If you’re not a lawyer or a doctor, for that matter, you might not know the difference between medical negligence and malpractice. That sort of thing may seem like semantics to you anyway. However, if you are going to bring a lawsuit against a doctor or some other medical person or entity, knowing the difference between these concepts might turn out to matter more than you suspect.
We’ll talk about the difference between these concepts in the following article. At the end, you’ll understand what each term means and the differences and similarities between them.
Before we get into the difference between medical negligence and medical malpractice, we’ll explain each term’s essential components.
Medical negligence, or any negligence, occurs when an individual doesn’t use the same care level that a prudent, reasonable professional would under similar circumstances. Whenever a lawyer talks about medical negligence in court, they often say that the doctor or whatever other medical individual did not meet the care standard that the medical community would expect.
The key point is that the doctor, nurse, orderly, clinic, or hospital network did not mean to hurt anyone. That is to say, they did not harm anyone intentionally. They should have taken action or not taken action, and that failure caused harm or perhaps even killed someone.
With medical negligence, what we’re talking about is an error or judgment lapse. These things happen pretty frequently, which is why medical negligence cases are always working their way through the courts.
Medical individuals or entities sometimes settle out of court before the lawsuit reaches a jury decision. Other times, the plaintiff drops the case if they realize that things are not going their way.
Medical malpractice is slightly different, and most people consider it to be more serious once they hear what it entails. Medical malpractice introduces an intent element. In other words, you have a doctor or some other medical person who acts in such a way that they know they will harm the patient, but they do so anyway.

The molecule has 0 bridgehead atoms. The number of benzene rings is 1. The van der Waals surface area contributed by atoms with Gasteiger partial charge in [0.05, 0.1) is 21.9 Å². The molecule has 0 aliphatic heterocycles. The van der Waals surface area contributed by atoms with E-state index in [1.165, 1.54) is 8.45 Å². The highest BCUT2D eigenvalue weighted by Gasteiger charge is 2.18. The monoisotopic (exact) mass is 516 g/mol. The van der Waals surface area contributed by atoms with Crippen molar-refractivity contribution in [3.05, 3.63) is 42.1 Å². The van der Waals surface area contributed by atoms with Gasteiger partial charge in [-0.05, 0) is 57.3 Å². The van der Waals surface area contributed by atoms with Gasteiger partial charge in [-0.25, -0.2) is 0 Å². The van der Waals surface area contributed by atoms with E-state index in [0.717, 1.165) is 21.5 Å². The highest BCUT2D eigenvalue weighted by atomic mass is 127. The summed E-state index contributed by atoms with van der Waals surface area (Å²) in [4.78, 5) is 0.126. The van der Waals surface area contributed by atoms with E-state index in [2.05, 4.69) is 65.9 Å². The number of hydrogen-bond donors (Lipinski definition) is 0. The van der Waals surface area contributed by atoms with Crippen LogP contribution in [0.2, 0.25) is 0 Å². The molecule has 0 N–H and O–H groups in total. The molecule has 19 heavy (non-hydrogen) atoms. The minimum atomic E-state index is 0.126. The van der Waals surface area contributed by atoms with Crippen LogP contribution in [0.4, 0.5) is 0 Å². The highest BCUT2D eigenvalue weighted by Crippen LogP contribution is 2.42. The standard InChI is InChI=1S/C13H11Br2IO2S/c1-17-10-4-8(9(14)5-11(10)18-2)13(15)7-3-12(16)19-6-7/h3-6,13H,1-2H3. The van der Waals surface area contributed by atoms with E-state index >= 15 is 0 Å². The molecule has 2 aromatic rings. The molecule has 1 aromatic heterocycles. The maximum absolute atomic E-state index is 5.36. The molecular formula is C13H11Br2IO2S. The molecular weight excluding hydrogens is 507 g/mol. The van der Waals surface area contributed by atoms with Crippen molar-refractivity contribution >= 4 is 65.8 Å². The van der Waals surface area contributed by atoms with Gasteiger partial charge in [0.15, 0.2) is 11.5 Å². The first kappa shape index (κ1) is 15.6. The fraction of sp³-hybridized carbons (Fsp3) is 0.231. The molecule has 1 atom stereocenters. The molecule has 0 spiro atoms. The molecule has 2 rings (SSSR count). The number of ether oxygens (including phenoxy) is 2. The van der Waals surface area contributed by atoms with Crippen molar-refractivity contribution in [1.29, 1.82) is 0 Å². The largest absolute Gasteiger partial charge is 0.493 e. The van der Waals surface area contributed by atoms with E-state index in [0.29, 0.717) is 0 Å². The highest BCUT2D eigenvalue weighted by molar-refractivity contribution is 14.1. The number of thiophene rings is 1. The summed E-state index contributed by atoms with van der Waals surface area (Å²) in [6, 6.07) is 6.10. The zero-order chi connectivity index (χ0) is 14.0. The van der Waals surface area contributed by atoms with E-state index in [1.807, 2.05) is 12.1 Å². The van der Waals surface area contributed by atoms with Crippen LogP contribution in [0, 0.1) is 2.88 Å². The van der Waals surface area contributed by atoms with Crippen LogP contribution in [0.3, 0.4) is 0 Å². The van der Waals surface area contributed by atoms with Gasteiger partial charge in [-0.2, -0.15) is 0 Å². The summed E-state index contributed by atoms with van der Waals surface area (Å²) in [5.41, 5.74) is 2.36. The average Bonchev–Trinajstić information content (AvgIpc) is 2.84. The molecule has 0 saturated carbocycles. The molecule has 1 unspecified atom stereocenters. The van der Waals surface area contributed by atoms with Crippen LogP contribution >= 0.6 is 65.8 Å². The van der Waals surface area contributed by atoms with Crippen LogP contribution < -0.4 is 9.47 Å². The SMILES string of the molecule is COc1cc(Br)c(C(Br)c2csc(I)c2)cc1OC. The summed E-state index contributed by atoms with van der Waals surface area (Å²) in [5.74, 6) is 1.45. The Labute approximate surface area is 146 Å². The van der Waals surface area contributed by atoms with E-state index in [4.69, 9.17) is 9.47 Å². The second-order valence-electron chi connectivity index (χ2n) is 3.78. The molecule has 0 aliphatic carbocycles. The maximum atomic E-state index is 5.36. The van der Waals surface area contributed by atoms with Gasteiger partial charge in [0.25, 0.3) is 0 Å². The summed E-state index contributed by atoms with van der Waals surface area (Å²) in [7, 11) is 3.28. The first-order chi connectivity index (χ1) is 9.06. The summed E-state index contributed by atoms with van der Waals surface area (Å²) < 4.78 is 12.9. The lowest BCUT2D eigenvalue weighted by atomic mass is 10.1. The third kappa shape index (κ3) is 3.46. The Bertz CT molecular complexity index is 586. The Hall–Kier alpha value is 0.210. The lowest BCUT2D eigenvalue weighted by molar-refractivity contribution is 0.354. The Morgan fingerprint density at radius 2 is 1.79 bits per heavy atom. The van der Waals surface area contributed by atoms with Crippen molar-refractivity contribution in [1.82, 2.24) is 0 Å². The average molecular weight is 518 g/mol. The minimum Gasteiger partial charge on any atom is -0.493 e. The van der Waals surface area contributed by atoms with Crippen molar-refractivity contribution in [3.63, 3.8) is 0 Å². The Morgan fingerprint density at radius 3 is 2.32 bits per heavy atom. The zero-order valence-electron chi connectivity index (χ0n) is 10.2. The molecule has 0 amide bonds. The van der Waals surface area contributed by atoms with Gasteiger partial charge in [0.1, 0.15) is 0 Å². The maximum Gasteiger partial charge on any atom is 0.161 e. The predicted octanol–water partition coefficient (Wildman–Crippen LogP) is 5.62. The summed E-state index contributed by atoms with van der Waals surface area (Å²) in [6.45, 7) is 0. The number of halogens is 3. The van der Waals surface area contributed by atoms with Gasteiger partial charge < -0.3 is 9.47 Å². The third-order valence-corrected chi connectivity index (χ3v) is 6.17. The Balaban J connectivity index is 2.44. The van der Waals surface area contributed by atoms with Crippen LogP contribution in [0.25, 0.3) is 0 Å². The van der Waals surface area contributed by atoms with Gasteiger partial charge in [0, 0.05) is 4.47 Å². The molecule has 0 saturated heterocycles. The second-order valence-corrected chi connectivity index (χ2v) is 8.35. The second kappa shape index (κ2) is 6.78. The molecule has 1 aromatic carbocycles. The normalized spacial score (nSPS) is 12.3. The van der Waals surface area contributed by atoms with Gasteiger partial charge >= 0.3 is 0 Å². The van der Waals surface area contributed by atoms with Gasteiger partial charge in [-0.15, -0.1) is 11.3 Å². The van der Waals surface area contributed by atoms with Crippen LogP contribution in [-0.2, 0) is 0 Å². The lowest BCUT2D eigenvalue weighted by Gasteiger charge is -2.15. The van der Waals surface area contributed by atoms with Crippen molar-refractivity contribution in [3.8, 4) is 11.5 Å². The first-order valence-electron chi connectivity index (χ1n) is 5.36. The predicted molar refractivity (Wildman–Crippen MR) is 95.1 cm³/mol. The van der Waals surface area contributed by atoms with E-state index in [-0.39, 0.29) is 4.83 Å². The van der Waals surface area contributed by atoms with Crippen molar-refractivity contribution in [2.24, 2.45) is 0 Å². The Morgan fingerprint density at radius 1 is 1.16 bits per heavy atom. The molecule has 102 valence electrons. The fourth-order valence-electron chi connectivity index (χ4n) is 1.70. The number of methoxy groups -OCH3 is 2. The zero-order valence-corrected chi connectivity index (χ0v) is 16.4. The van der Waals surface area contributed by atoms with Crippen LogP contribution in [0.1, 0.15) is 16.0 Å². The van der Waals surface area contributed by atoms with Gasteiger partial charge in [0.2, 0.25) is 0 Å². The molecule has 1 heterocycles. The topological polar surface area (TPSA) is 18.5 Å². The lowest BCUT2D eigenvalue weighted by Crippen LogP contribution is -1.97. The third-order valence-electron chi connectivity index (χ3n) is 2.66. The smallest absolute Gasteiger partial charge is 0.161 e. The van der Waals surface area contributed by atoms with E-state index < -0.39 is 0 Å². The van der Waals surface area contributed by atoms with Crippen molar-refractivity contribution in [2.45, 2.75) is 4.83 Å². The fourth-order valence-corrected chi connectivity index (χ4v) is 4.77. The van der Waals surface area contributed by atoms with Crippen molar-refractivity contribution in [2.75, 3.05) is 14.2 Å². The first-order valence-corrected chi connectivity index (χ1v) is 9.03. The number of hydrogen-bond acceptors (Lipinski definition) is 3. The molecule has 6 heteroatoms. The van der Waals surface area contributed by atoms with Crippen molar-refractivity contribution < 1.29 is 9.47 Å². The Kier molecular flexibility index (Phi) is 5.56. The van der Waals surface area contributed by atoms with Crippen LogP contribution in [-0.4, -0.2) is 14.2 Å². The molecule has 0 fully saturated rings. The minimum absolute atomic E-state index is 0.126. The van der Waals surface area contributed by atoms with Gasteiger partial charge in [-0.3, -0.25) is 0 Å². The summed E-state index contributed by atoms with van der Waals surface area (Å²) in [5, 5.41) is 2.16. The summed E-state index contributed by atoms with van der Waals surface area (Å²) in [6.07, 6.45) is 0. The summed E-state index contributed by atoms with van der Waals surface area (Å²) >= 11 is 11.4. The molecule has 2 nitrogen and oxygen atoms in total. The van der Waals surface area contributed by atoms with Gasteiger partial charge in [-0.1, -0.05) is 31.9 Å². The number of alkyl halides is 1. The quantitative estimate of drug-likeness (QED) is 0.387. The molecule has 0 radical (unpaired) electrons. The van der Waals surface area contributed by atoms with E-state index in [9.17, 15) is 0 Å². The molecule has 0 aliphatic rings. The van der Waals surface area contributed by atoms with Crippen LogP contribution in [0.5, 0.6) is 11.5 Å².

Why might a doctor or some other medical individual act that way? There are many possible reasons. For instance, perhaps the patient says or does something that the doctor or other medical professional does not like.
The medical professional either takes or does not take action that the medical community feels they should take, but they don’t do so by accident. They know what they’re doing, and because of that, most people would look at this action as being more egregious than medical negligence, which carelessness might cause.
What’s the Difference in Court?
Now you know a little about both these concepts, but what might the difference be in a courtroom setting?
For the most part, if you bring a civil lawsuit against a doctor or hospital, and you try to say they committed medical negligence, you might be able to cash in. They will have to financially compensate you for their action or inaction. You might need that money for additional surgeries, physical therapy, prescription drugs, or whatever else you require following what took place.
If you try to claim that the medical person knew what they were doing, and they harmed you through deliberate intent, that often rises to the level of criminal charges as well as a civil action. You’re not the police, so you can’t bring criminal charges against the doctor or whoever else you blame. However, your civil case might result in criminal charges against the responsible person or medical entity, regardless of how your lawsuit turns out.
Generally, you’ll be more inclined to forgive a doctor or nurse who makes a mistake. Maybe they are working too many hours, and they harm you by giving you the wrong prescription or leaving a tool inside your body when they operate on you. It shouldn’t happen, but you know they didn’t do it intentionally.
If you feel that a doctor or some other medical person harmed you on purpose, you will probably be furious with them. You can’t grab the nearest weapon and go chasing after them, though. You need to pursue them in court since that’s what society dictates is the appropriate action.
Whether you allege medical malpractice or negligence caused harm to you, you’ll need to hire an outstanding lawyer if you want the best result. Find one who has experience with these types of cases, and do all you can to seek justice.